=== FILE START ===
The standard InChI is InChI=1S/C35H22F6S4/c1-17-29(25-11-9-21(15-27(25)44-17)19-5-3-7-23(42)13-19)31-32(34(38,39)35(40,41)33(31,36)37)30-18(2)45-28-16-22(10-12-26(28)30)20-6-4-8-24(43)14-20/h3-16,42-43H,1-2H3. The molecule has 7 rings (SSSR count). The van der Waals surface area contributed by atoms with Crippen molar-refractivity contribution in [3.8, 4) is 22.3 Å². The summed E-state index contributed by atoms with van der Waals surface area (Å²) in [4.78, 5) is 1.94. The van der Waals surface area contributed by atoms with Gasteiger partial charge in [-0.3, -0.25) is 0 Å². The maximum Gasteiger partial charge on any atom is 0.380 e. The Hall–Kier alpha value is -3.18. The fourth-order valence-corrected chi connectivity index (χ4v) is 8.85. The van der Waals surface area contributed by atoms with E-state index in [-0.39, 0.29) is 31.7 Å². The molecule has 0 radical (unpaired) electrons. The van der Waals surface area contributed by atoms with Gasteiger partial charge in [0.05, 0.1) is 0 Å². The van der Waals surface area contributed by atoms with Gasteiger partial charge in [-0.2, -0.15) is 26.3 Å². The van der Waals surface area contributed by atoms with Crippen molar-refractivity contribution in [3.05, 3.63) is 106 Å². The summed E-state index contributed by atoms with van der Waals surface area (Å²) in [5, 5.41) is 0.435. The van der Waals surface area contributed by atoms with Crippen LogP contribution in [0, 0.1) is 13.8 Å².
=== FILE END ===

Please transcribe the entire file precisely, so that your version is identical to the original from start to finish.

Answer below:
The standard InChI is InChI=1S/C35H22F6S4/c1-17-29(25-11-9-21(15-27(25)44-17)19-5-3-7-23(42)13-19)31-32(34(38,39)35(40,41)33(31,36)37)30-18(2)45-28-16-22(10-12-26(28)30)20-6-4-8-24(43)14-20/h3-16,42-43H,1-2H3. The molecule has 7 rings (SSSR count). The van der Waals surface area contributed by atoms with Crippen molar-refractivity contribution in [3.8, 4) is 22.3 Å². The summed E-state index contributed by atoms with van der Waals surface area (Å²) in [4.78, 5) is 1.94. The van der Waals surface area contributed by atoms with Gasteiger partial charge in [-0.3, -0.25) is 0 Å². The maximum Gasteiger partial charge on any atom is 0.380 e. The Hall–Kier alpha value is -3.18. The fourth-order valence-corrected chi connectivity index (χ4v) is 8.85. The van der Waals surface area contributed by atoms with E-state index in [-0.39, 0.29) is 31.7 Å². The molecule has 0 radical (unpaired) electrons. The van der Waals surface area contributed by atoms with Gasteiger partial charge in [0.05, 0.1) is 0 Å². The van der Waals surface area contributed by atoms with Gasteiger partial charge in [-0.2, -0.15) is 26.3 Å². The van der Waals surface area contributed by atoms with Crippen molar-refractivity contribution in [3.05, 3.63) is 106 Å². The summed E-state index contributed by atoms with van der Waals surface area (Å²) in [5, 5.41) is 0.435. The van der Waals surface area contributed by atoms with Crippen LogP contribution in [0, 0.1) is 13.8 Å².